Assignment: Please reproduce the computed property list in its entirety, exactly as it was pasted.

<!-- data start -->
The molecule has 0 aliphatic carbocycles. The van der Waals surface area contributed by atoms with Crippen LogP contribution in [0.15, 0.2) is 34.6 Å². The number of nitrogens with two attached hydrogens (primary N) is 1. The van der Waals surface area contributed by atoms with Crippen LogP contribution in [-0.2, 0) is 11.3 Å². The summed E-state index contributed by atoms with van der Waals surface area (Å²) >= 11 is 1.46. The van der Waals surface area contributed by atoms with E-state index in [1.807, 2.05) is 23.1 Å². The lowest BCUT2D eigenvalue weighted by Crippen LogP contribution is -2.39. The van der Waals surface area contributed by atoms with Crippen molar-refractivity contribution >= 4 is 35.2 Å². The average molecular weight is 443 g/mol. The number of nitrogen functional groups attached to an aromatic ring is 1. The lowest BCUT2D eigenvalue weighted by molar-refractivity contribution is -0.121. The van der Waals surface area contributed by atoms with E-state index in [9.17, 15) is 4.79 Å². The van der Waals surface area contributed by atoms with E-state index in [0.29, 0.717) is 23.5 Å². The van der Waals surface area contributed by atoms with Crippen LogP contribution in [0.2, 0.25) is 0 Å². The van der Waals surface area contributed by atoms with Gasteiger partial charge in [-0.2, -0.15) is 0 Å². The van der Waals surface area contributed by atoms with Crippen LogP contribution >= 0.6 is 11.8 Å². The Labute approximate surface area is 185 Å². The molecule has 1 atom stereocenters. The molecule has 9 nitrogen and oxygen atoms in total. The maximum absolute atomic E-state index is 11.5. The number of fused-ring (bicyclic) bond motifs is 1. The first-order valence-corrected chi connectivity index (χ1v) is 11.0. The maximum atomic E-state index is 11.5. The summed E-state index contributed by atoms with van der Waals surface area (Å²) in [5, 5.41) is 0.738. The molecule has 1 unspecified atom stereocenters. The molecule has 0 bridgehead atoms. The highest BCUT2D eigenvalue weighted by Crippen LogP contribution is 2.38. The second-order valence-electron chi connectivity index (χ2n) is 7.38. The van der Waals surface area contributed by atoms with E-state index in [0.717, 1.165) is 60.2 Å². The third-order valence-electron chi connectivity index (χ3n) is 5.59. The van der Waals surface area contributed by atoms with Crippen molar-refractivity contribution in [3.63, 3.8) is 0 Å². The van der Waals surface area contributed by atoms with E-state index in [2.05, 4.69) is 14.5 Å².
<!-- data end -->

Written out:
The molecule has 0 aliphatic carbocycles. The van der Waals surface area contributed by atoms with Crippen LogP contribution in [0.15, 0.2) is 34.6 Å². The number of nitrogens with two attached hydrogens (primary N) is 1. The van der Waals surface area contributed by atoms with Crippen LogP contribution in [-0.2, 0) is 11.3 Å². The summed E-state index contributed by atoms with van der Waals surface area (Å²) >= 11 is 1.46. The van der Waals surface area contributed by atoms with E-state index in [1.807, 2.05) is 23.1 Å². The lowest BCUT2D eigenvalue weighted by Crippen LogP contribution is -2.39. The van der Waals surface area contributed by atoms with Crippen molar-refractivity contribution >= 4 is 35.2 Å². The average molecular weight is 443 g/mol. The number of nitrogen functional groups attached to an aromatic ring is 1. The lowest BCUT2D eigenvalue weighted by molar-refractivity contribution is -0.121. The van der Waals surface area contributed by atoms with E-state index in [9.17, 15) is 4.79 Å². The van der Waals surface area contributed by atoms with E-state index in [0.29, 0.717) is 23.5 Å². The van der Waals surface area contributed by atoms with Crippen LogP contribution in [0.2, 0.25) is 0 Å². The van der Waals surface area contributed by atoms with Gasteiger partial charge in [-0.2, -0.15) is 0 Å². The van der Waals surface area contributed by atoms with Crippen LogP contribution >= 0.6 is 11.8 Å². The Labute approximate surface area is 185 Å². The molecule has 1 atom stereocenters. The molecule has 9 nitrogen and oxygen atoms in total. The maximum absolute atomic E-state index is 11.5. The number of fused-ring (bicyclic) bond motifs is 1. The first-order valence-corrected chi connectivity index (χ1v) is 11.0. The maximum atomic E-state index is 11.5. The summed E-state index contributed by atoms with van der Waals surface area (Å²) in [5, 5.41) is 0.738. The molecule has 1 unspecified atom stereocenters. The molecule has 0 bridgehead atoms. The highest BCUT2D eigenvalue weighted by Crippen LogP contribution is 2.38. The second-order valence-electron chi connectivity index (χ2n) is 7.38. The van der Waals surface area contributed by atoms with E-state index in [0.717, 1.165) is 60.2 Å². The third-order valence-electron chi connectivity index (χ3n) is 5.59. The van der Waals surface area contributed by atoms with Crippen molar-refractivity contribution in [3.63, 3.8) is 0 Å². The van der Waals surface area contributed by atoms with E-state index in [2.05, 4.69) is 14.5 Å².